Abut the author:
John Ryskamp was born on July 14, 1954. He took his B.A. from the University of Michigan. He received his Master's degree in 1975 and a law degree in 1985. His works have appeared in Artforum, the Harvard Art Journal, and Poetry Flash. As a child, he spent his summer vacations at Big Star Lake, Michigan, and drew on his knowledge of the area for this book. He currently lives in Oakland, California, and has been a resident of the San Francisco Bay Area since leaving graduate school in 1977.
About Nature Studies:
John Ryskamp's Nature Studies is a long postmodern kiss goodbye to modernity. Ostensibly about the strange abduction of a small body by an eagle in a remote area of Michigan, this brilliant novel is as digressive as Sterne, as impromptu as Chopin, as expansive as Melville, and as encyclopaedic as Thomas Mann. It is a book for people who still find the whole, wide, complex amazing fabric of our intellectual past absorbing.
At once ecological parable, political critique, and compendium of 20th century history, Nature Studies is populated by Einstein, Mondrian, Jung, Godel, Sraffa, and - everywhere - the irrepressible Ryskamp himself.
Ryskamp brilliantly rediscovers that digression is the desire for all experience (especially cultural experience) to be present at once (and isn't that a funny desire and a funnier experience!)
With affinities to the 1980s phenomenon of appropriation art, journalist and critic Ryskamp puts himself into his novel, much as Cindy Sherman poses in her own photography. Layered upon musings of hunting patterns of eagles and the geographical makeup of the Midwest are metatextual reflections on Crime and Punishment and Jane Eyre, among other books. The text proceeds at blender speed, dizzily mixing together famous names and quotes, such as those by Einstein, Ryskamp's "grandfather" and Bartok, who both in turn quote Wittgenstein and Nietzsche. Ryskamp leavens his pastiche with numerous reflections about his own role in the dawning of modernism (one favorite method is to relate his "dreams," in which he encounters Freud, Picasso and others), though the best sections are tongue-in-cheek descriptions of how the novel happens to be created from additions made to two essays, one on AZT and one on the New Bill of Rights. Overall, the book resembles the sort of nightmare one imagines having after reading too many issues of Art Forum successively. One suspects that the novel's audience will be limited to critics who will recognize obscure references to avant-garde esoterica.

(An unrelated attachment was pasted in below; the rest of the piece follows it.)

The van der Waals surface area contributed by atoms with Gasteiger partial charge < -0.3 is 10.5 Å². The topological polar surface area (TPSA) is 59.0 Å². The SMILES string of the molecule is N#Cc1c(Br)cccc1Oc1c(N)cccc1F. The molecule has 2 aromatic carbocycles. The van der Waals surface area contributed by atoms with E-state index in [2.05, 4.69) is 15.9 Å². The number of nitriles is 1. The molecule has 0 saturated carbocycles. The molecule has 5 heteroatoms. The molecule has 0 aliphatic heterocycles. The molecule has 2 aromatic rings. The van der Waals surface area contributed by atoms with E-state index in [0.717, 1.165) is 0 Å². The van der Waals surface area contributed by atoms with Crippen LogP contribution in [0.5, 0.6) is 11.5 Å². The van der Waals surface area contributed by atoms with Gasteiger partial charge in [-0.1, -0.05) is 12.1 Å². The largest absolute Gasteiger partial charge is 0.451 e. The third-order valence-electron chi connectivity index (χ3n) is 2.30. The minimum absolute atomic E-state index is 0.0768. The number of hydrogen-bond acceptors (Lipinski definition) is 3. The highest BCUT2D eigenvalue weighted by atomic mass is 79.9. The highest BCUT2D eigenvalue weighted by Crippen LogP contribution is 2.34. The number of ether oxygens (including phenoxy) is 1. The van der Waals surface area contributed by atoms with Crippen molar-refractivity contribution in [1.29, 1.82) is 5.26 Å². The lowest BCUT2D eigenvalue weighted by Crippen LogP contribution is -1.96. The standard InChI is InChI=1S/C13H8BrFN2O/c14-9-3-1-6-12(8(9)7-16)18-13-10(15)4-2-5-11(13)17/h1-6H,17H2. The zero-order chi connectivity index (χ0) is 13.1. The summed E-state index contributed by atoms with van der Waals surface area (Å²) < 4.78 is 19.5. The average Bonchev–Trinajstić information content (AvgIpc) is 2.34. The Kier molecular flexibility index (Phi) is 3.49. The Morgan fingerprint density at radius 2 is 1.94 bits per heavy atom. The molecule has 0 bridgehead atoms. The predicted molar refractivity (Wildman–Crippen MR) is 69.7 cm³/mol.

—Publishers Weekly, Copyright
1998 Reed Business Information, Inc.
There. Now, what answer do you have for him, reader? He is dead, of course, since he is a figment of your imagination, so don't actually touch him OK? Through this supercharged and, for some reason, smoky atmosphere I stroll with Mondrian - like some Stoic philosopher with his rapt pupil. Mondrian smooths back my hair in an attempt to make it lie flat (just as a mother will ruffle her son's hair after a haircut - to make it look more natural). He picks a shred of tobacco from his upper lip as we stroll along through his madness. My sinister dream breaks in on myself in mid-conversation with Mondrian:
"That is why I have never believed that the New Plastic artist can have his works executed by others, by nonartists, as LeWitt does," I am saying.
"But LeWitt looks upon those persons as artists," he replies. "I never said mine was the only way. Look at Weiner: words belong to everybody, so is he making their art, or are they making his?"
in the midst of all the hell, I wipe my forehead and say, "You know, all the same, this is a wonderful conversations we are having. And what a lovely evening!" I cry, in a rush of enthusiasm for life malgre tout.
"And what about the architect?" he pursues. "Doesn't he produce art through others? And what about writers such as Ryskamp? That clown rips passages - whole sheets (they are sitting there in that famous manuscript which this idiot reader who is horning in on us, is about to read about!) - out of other authors (not to mention, out of context) in order to pad this book and titillate the jaded palates of these same, nodding lecteurs."
I find no answer to this. "You shouldn't say bad things about Ryskamp; I know him, Horatio," I venture nonetheless, "and am quite well - disposed toward the boy. And anyway, architecture is different from painting."
"The more painting appears as the new chromoplastic in architecture, the more it will merge with architecture." And as he unfolds this sentence, he progressively fades away until, when he reaches the end of it, he is gone. For a moment, albeit a briefer one than the one above, I, too, look at you, reader.